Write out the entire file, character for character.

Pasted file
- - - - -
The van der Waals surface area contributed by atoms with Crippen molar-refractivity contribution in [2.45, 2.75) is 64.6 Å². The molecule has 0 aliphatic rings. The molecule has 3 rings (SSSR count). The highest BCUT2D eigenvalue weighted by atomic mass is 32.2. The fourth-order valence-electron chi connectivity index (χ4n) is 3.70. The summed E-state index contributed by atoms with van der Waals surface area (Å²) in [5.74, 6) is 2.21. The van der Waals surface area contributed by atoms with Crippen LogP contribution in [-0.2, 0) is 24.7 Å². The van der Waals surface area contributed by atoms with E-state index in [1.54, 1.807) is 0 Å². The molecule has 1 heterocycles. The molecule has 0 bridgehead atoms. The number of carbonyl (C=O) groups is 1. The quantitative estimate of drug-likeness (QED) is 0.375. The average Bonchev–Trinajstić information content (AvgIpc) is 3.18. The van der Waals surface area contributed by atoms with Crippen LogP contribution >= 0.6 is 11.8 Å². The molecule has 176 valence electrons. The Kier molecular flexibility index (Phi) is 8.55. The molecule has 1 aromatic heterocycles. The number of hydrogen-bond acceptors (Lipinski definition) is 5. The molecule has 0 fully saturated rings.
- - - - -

The van der Waals surface area contributed by atoms with Crippen molar-refractivity contribution in [2.45, 2.75) is 64.6 Å². The molecule has 0 aliphatic rings. The molecule has 3 rings (SSSR count). The highest BCUT2D eigenvalue weighted by atomic mass is 32.2. The fourth-order valence-electron chi connectivity index (χ4n) is 3.70. The summed E-state index contributed by atoms with van der Waals surface area (Å²) in [5.74, 6) is 2.21. The van der Waals surface area contributed by atoms with Crippen LogP contribution in [-0.2, 0) is 24.7 Å². The van der Waals surface area contributed by atoms with E-state index in [1.54, 1.807) is 0 Å². The molecule has 1 heterocycles. The molecule has 0 bridgehead atoms. The number of carbonyl (C=O) groups is 1. The quantitative estimate of drug-likeness (QED) is 0.375. The average Bonchev–Trinajstić information content (AvgIpc) is 3.18. The van der Waals surface area contributed by atoms with Crippen LogP contribution >= 0.6 is 11.8 Å². The molecule has 176 valence electrons. The Kier molecular flexibility index (Phi) is 8.55. The molecule has 1 aromatic heterocycles. The number of hydrogen-bond acceptors (Lipinski definition) is 5. The molecule has 0 fully saturated rings.